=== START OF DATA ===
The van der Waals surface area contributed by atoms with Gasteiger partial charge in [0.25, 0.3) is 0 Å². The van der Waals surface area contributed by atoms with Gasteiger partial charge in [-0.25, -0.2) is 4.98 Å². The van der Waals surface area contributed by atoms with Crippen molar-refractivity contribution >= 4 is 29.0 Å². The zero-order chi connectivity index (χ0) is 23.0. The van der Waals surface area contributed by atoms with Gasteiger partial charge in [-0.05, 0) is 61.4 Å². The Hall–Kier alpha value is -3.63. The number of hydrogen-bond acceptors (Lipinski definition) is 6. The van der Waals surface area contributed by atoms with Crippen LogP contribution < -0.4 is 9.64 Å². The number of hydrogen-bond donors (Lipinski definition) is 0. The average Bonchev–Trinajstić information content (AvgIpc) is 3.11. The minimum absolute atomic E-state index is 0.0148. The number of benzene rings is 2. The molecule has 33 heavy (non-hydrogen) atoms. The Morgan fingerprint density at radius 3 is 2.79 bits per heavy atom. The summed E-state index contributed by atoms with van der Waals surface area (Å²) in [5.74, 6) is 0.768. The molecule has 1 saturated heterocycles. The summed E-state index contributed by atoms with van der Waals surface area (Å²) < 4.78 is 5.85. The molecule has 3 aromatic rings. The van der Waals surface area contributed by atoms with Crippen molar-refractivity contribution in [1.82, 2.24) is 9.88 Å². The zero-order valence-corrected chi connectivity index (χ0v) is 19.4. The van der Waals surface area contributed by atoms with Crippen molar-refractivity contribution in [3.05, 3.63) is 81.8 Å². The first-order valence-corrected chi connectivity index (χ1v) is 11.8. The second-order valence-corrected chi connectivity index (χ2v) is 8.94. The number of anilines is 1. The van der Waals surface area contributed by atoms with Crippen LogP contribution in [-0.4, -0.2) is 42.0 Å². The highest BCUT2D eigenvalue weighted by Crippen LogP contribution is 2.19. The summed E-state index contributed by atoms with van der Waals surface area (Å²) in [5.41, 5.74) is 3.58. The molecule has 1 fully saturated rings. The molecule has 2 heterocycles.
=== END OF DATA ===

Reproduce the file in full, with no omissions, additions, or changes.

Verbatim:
The van der Waals surface area contributed by atoms with Gasteiger partial charge in [0.25, 0.3) is 0 Å². The van der Waals surface area contributed by atoms with Gasteiger partial charge in [-0.25, -0.2) is 4.98 Å². The van der Waals surface area contributed by atoms with Crippen molar-refractivity contribution >= 4 is 29.0 Å². The zero-order chi connectivity index (χ0) is 23.0. The van der Waals surface area contributed by atoms with Gasteiger partial charge in [-0.05, 0) is 61.4 Å². The Hall–Kier alpha value is -3.63. The number of hydrogen-bond acceptors (Lipinski definition) is 6. The van der Waals surface area contributed by atoms with Crippen LogP contribution < -0.4 is 9.64 Å². The number of hydrogen-bond donors (Lipinski definition) is 0. The average Bonchev–Trinajstić information content (AvgIpc) is 3.11. The minimum absolute atomic E-state index is 0.0148. The number of benzene rings is 2. The molecule has 33 heavy (non-hydrogen) atoms. The Morgan fingerprint density at radius 3 is 2.79 bits per heavy atom. The summed E-state index contributed by atoms with van der Waals surface area (Å²) in [5.74, 6) is 0.768. The molecule has 1 saturated heterocycles. The summed E-state index contributed by atoms with van der Waals surface area (Å²) < 4.78 is 5.85. The molecule has 3 aromatic rings. The van der Waals surface area contributed by atoms with Crippen molar-refractivity contribution in [1.82, 2.24) is 9.88 Å². The zero-order valence-corrected chi connectivity index (χ0v) is 19.4. The van der Waals surface area contributed by atoms with Crippen molar-refractivity contribution in [3.05, 3.63) is 81.8 Å². The first-order valence-corrected chi connectivity index (χ1v) is 11.8. The second-order valence-corrected chi connectivity index (χ2v) is 8.94. The number of anilines is 1. The van der Waals surface area contributed by atoms with Crippen LogP contribution in [-0.4, -0.2) is 42.0 Å². The highest BCUT2D eigenvalue weighted by Crippen LogP contribution is 2.19. The summed E-state index contributed by atoms with van der Waals surface area (Å²) in [5.41, 5.74) is 3.58. The molecule has 1 fully saturated rings. The molecule has 2 heterocycles.